Let’s look at some.
Iron isn’t “bad.” Like anything else, it’s conditionally good and conditionally bad for us. Our red blood cells employ iron to help them fulfill their primary role: the delivery of oxygen to tissues and cells throughout the body. In athletes, kids, infants, and ladies with kids in their bellies, iron is particularly important. Pregnancy and development increase iron demands, as does exercise. We literally cannot live or create life without adequate amounts of iron in the diet.
But an excess of iron is bad. As an oxidant, too much iron poses major issues. Observational studies link iron intake and stored iron to diseases and disease states like type 2 diabetes, heart disease, insulin resistance, inflammation, Alzheimer’s disease, hypertension, fatty liver, hypothyroidism, arthritis, and cancer. These types of studies can’t establish causation, of course, but they’re consistent. And we know that men with iron excess who reduce it through blood donation see improved health markers, including insulin sensitivity and liver enzymes.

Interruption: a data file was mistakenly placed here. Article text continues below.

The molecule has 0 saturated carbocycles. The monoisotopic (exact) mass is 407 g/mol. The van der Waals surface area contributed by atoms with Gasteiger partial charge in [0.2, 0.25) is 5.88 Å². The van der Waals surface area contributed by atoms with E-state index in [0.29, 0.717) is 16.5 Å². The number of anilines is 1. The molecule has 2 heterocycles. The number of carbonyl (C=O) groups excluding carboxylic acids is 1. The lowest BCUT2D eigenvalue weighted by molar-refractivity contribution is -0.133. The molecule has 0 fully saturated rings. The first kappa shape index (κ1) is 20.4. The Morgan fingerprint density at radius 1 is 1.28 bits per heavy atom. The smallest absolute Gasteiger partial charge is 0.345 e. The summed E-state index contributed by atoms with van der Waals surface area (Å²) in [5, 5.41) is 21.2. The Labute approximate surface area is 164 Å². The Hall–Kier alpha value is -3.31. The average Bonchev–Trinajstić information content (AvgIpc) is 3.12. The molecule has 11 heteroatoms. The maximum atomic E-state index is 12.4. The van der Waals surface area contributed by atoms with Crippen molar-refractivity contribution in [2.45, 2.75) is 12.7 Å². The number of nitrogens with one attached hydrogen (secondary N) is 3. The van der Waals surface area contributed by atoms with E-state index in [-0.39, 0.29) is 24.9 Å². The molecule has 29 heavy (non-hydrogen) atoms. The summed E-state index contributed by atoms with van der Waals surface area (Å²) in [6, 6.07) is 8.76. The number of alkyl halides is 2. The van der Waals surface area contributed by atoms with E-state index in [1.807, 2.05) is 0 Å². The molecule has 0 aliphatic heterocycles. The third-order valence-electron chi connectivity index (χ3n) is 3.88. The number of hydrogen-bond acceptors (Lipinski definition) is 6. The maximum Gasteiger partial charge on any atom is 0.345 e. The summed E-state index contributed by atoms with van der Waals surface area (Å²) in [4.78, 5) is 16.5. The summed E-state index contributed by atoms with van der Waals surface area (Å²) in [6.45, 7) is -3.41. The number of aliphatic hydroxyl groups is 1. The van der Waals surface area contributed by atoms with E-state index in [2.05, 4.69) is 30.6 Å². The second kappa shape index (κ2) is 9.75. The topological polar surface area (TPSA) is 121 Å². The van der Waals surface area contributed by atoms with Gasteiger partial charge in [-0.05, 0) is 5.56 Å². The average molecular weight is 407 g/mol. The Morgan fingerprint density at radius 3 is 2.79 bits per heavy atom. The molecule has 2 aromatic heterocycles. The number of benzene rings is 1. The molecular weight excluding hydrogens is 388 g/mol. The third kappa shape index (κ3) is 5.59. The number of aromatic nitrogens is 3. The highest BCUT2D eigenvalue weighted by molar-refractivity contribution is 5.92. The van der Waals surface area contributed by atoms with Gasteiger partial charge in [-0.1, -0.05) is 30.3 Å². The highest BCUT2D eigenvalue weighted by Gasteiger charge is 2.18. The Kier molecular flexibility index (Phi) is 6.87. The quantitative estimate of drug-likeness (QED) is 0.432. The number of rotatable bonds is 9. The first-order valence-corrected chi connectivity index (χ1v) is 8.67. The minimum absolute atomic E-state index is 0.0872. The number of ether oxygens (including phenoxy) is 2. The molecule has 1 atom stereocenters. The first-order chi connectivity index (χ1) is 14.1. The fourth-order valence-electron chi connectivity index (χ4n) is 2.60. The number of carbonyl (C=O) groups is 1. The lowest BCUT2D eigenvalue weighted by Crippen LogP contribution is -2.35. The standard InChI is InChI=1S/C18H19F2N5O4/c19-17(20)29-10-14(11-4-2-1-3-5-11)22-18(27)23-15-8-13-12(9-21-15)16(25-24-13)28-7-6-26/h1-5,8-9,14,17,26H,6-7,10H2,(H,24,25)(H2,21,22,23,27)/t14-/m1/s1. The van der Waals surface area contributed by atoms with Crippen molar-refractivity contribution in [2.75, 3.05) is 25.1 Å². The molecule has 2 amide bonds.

Iron from animal sources like beef, lamb, and organs is far more bioavailable than iron from plant sources. It’s called heme iron, and we absorb almost all of it. Only about half of non-heme iron is actually absorbed. Furthermore, many common foods, like coffee, tea, plant polyphenols, and dairy readily inhibit our absorption of plant iron. The only real way to inhibit heme iron is to eat large amounts of calcium alongside it.
A 100 gram portion of ground beef contains 2.6 mg of heme iron.
100 grams of chicken has 1.3 mg.
100 grams of beef liver has 4.9 mg.
100 grams of chicken liver has 9 mg.
The recommended daily intake of iron is 9 mg per day for men, 18 for menstruating women. For pregnant women, it’s 27 mg. However, that presupposes that most of the iron you eat isn’t very bioavailable (remember the absorption inhibition). Many common foods and drinks, like coffee, tea, polyphenols, and calcium, reduce non-heme iron absorption. Many people get their iron through plant foods and fortified grains, so they aren’t absorbing all the iron they’re eating. People who get most of their iron through meat probably need less than 18 or 27 mg because they are absorbing most of the iron they’re eating.
Kids, teens, tots, infants? Don’t worry about eating too much iron in meat. I don’t want to see any 15 month olds freaking out about the heme iron content in the incomprehensible meat-mush caked across their faces.
Pregnant ladies? “Too much iron” should not be a factor when considering how much meat to eat.
Men and post-menopausal women? Monitor your ferritin levels and see how meat affects it. A 40-60 range might be ideal, as drops in insulin sensitivity have been seen at slightly higher levels, but that figure isn’t set in stone.